People’s access to opportunity and advancement in the labor market is shaped by macroeconomic forces, technological change, policy choices, and labor market dynamics. Over the past 40 years, these influences have culminated in greater income inequality and less upward economic mobility for US workers. They have also contributed to a growing share of low-wage jobs in the US labor market.

WorkRise generates evidence on and elevates our understanding of how macroeconomic, technological change, policy, and labor market dynamics influence economic security and mobility.

Working Knowledge

Stakeholder voices November 06, 2020

A Q&A with Darrick Hamilton

One of the nation’s leading voices and economic thinkers on racial justice, Hamilton reflects upon how race and identity shape economic and labor market outcomes.

Elisabeth Jacobs

Demographic disparities October 29, 2020

An Equitable COVID-19 Recovery Depends on Dismantling Racial Inequities in the Workplace and the Labor Market

Improving baseline job quality, increasing worker power and voice, and disaggregating data by race and ethnicity are key steps to ensuring the labor market better serves workers of color.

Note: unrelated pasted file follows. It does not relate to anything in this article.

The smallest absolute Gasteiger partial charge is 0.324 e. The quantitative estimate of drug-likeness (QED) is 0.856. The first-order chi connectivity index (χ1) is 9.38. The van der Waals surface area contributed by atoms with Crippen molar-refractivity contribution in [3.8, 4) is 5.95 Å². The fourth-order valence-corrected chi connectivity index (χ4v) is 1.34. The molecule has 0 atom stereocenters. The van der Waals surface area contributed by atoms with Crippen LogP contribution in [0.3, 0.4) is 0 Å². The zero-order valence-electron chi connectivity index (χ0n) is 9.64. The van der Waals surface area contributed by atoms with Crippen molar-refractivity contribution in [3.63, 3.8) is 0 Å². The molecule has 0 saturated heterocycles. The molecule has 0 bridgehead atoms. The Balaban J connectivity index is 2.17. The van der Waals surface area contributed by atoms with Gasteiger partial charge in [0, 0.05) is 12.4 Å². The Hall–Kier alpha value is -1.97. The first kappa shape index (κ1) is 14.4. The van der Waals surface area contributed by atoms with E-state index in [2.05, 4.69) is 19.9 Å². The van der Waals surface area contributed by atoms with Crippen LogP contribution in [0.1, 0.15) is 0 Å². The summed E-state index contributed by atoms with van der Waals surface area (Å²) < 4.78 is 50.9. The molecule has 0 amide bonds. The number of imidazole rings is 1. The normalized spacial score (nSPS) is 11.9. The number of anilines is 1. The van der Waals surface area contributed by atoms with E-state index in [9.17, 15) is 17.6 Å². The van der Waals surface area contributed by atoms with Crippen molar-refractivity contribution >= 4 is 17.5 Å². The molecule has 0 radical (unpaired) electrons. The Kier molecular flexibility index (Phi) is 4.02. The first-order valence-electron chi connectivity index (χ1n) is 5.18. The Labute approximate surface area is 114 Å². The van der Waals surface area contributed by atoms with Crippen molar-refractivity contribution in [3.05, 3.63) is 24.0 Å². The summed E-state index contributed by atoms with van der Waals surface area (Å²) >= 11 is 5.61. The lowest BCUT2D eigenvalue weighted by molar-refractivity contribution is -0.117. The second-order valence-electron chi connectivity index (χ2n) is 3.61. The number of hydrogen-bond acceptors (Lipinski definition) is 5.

Wesley Jenkins

Economic context October 29, 2020

Ensuring a Recovery That Offers Greater Economic Mobility to More Americans

A bipartisan panel of economists agrees that the Covid-19 crisis has exposed past and current failures to target policies and action towards workers in low-wage jobs and industries. Now is the time to chart a more equitable course.

Sheryl Pardo

Economic context September 16, 2020

Introducing WorkRise: Building a More Equitable and Resilient Labor Market

WorkRise is designed to identify, test, and share bold new ideas for transforming the labor market for low-wage workers and accelerate their economic mobility, writes Urban Institute President Sarah Rosen Wartell.

Sarah Rosen Wartell

Research

Wages and employer-provided benefits October 07, 2020

The Challenge of Slow Wage Growth

Because of sluggish wage growth, middle- and low-wage workers in the United States are today doing little better in real terms than similarly situated workers 40 years ago, exacerbating economic burdens experienced by workers during the current COVID-19 crisis. This brief examines the evidence on wage growth for the typical worker over several decades and concludes that efforts to rebuild the U.S. labor market must include policies to accelerate wage growth.

William J. Congdon

Economic context September 16, 2020

Five Lessons from Last Decade's Employment Recovery

The employment recovery from the Great Recession offers five key lessons for policymakers, employers, and other decisionmakers as they face the employment crisis created by Covid-19.

Donald Marron